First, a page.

Quince orchard at RHS WisleyThe best way to get a good supply of quinces is to grow your own, although this year the harvest has been poor, with many trees only bearing a few fruits. Don’t be off put by this though, with any luck next year, quince trees will be laden with fruit. Quinces grow on attractive trees which never become unmanageably large and will improve any garden. They can even be grown in containers. In late spring the trees are covered with the most exquisite, fragrant blossom. This ranges from white to pale pink and is set against a backdrop of furry grey-green leaves. The blossom does not last long, but while it is in flower there is little that can rival it. The trees themselves grow in a twisty, slightly mad, but attractive manner, although some varieties can be trained against a wall in an espalier or fan. The fruit appears in late summer and ripens towards the end of autumn. In Northern Europe the fruit never ripens sufficiently to be eaten raw, but is so delicious once cooked that this really does not matter. The trees are highly productive and fairly unfussy as to where they grow, in particular, the cultivar ‘Meech’s Prolific’ certainly lives up to its name. The trees self-pollinate which means you only need one to get fruit. They are largely disease free and will live to a great age, enhancing your garden and providing you with a scrumptious crop in return for little input.

Quinces were reputed to be the fruit which Paris gave to Aphrodite and it was said that quince trees grew up wherever she walked; they may also have been the infamous fruits on the Tree of Wisdom in the Garden of Eden. Much later Edward Lear’s Owl and Pussycat dined on them at their wedding feast. Quinces came to Europe from Central Asia along the ancient trade routes and they still grow wild in the foothills of the Caucasus Mountains in Turkestan and Iran. They have been used in Persian cooking for over 2500 years, but probably reached Britain in the13th century where they appear in recipes for pies sweetened with honey.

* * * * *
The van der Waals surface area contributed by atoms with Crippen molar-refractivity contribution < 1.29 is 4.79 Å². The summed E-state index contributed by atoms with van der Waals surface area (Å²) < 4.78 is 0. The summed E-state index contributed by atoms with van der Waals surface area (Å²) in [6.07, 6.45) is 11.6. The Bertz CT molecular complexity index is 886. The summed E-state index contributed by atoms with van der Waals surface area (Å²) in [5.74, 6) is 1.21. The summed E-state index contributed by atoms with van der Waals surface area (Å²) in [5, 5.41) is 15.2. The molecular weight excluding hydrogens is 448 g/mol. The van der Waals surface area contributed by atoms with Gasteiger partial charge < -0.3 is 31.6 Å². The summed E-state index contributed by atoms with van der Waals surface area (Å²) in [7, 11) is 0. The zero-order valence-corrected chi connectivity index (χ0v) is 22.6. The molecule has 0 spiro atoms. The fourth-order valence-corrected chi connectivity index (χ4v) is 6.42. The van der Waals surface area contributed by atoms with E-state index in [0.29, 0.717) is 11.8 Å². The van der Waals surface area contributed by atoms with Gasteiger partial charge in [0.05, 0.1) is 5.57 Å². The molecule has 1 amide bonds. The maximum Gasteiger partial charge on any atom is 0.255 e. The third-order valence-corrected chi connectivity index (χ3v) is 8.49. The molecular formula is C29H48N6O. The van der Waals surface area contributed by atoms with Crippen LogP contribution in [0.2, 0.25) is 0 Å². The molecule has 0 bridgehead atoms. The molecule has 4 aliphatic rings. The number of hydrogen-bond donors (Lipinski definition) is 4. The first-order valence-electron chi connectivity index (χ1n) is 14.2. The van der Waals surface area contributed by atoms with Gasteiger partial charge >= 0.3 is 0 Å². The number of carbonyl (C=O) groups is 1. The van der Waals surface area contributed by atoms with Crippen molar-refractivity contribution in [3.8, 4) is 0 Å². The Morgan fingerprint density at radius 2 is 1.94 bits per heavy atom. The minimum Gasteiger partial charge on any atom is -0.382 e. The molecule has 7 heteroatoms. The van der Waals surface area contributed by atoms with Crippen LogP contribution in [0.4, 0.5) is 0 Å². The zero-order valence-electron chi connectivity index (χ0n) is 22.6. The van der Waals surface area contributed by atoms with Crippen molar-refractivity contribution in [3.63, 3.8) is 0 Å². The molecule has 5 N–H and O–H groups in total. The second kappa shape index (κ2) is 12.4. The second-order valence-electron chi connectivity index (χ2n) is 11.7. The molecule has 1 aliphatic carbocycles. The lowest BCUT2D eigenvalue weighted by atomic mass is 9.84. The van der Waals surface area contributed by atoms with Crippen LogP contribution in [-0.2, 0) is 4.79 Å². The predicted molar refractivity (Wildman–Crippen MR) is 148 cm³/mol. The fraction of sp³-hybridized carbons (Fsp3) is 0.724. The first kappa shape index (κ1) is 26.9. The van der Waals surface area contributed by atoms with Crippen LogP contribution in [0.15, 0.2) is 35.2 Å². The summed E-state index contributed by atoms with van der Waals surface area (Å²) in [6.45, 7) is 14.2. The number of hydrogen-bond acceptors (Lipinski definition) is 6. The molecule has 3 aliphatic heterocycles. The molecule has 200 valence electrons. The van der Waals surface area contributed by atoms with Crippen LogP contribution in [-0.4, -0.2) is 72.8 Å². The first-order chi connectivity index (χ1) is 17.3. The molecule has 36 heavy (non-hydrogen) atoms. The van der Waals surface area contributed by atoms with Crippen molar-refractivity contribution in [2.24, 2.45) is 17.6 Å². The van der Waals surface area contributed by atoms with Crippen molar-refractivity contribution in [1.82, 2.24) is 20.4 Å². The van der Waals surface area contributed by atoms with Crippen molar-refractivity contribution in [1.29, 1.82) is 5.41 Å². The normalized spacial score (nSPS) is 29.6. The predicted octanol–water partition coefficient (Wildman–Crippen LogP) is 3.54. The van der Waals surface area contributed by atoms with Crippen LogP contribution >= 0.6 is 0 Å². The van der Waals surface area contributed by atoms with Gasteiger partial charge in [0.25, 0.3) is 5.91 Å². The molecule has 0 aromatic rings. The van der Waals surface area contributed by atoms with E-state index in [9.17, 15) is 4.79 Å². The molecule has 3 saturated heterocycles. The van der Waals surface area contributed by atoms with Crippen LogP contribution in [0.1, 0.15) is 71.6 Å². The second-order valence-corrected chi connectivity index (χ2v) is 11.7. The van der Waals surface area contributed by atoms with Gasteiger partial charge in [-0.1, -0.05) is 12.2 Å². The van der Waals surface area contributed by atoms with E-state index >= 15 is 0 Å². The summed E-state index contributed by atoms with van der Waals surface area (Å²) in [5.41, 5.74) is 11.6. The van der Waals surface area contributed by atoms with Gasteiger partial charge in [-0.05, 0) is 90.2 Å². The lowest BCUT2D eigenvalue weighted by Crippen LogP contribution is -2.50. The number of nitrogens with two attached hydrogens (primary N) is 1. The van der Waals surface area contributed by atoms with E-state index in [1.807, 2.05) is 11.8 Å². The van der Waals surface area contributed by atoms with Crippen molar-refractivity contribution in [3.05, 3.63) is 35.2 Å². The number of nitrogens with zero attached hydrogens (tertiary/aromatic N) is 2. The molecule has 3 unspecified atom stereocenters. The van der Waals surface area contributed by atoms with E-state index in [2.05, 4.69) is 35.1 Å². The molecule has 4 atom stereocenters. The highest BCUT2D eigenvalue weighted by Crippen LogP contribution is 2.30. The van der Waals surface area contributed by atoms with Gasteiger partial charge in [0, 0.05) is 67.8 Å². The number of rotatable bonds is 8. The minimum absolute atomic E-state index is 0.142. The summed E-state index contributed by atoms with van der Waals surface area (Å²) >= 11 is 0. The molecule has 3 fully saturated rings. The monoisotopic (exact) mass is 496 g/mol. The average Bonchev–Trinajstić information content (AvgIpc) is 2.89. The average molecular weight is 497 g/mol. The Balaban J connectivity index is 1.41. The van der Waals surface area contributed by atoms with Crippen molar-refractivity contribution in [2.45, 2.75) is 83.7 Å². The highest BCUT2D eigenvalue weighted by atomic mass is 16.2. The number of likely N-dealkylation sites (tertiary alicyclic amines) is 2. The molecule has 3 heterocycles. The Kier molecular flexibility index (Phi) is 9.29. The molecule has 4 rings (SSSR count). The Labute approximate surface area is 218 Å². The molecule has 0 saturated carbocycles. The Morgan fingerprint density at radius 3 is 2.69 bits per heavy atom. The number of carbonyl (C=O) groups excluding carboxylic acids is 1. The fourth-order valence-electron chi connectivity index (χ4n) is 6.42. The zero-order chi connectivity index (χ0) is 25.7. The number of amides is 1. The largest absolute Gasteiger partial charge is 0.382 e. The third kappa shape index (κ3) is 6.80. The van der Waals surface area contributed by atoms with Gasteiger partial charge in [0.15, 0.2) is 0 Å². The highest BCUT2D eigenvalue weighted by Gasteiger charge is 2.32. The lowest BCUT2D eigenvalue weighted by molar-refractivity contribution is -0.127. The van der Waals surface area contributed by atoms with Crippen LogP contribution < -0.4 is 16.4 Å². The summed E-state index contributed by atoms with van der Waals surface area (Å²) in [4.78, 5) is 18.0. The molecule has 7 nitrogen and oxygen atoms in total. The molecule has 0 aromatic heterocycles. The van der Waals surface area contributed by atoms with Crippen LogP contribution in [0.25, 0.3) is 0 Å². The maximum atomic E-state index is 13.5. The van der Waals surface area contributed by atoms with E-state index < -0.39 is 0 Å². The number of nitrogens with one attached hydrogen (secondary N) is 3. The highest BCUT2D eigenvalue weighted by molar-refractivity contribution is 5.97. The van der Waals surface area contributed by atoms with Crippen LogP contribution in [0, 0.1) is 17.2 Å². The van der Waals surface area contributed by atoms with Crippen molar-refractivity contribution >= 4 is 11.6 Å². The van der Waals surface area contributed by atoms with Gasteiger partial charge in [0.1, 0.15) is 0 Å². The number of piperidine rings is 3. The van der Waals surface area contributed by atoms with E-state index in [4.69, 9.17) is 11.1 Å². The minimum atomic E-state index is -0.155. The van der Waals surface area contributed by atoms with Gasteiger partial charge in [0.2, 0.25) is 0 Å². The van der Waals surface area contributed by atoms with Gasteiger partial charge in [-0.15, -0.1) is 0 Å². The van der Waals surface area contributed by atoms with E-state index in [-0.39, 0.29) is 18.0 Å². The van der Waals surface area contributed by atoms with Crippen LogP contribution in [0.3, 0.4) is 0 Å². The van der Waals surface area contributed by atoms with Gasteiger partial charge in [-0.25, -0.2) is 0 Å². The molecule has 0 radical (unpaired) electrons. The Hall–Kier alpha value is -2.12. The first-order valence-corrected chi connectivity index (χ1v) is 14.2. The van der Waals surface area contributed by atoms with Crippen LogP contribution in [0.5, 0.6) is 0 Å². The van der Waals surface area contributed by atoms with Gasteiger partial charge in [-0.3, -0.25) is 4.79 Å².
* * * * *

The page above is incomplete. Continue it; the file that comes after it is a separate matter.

Quince Jelly, jam and Curd

Quinces are deliciously sweet and scented when cooked. They contain a high level of pectin and can therefore easily be made into jams and jellies. Originally marmalade was made from quinces coming from the Portuguese word for the fruit, marmelo. A little goes a long way and the addition of a few slices will transform sweet and savoury dishes. They combine particularly well with apples and pears, but will also go with almonds, oranges and even mulberries, if you can get them. They can be made into cakes, tarts, biscuits and custards. They are used in many Mediterranean and Central Asian savoury dishes including chicken, pork and all types of game. They can be stuffed with meat and used to flavour savoury tarts. There is so much more to them than just the jelly and membrillo commonly found in delicatessens.

Even before you cook with them quinces can be used to scent a room. Once ripened, they are an attractive golden colour and will keep in a bowl giving off a delightful fragrance.Quinces in a bowl

The first part of this book gives a brief history of quinces to put them into context in both the kitchen and the garden. A section on growing quince trees follows which gives all the information you need to select and care for a suitable cultivar. The final part covers storing, cooking and using the fruit, in both modern and historic recipes. Do not be put off by the fact that they usually need to be cooked, so do lots of other ingredients and the rewards for cooking quinces are enormous.

 Quinces Growing and Cooking by Jane McMorland Hunter and Sue Dunster, Prospect Books. ISBN 9781909248410

I would obviously love everyone to buy this book. I would be especially happy if they bought or ordered it from a bookshop; bookshops are an endangered breed and, too late, we may be sorry when they disappear. Jane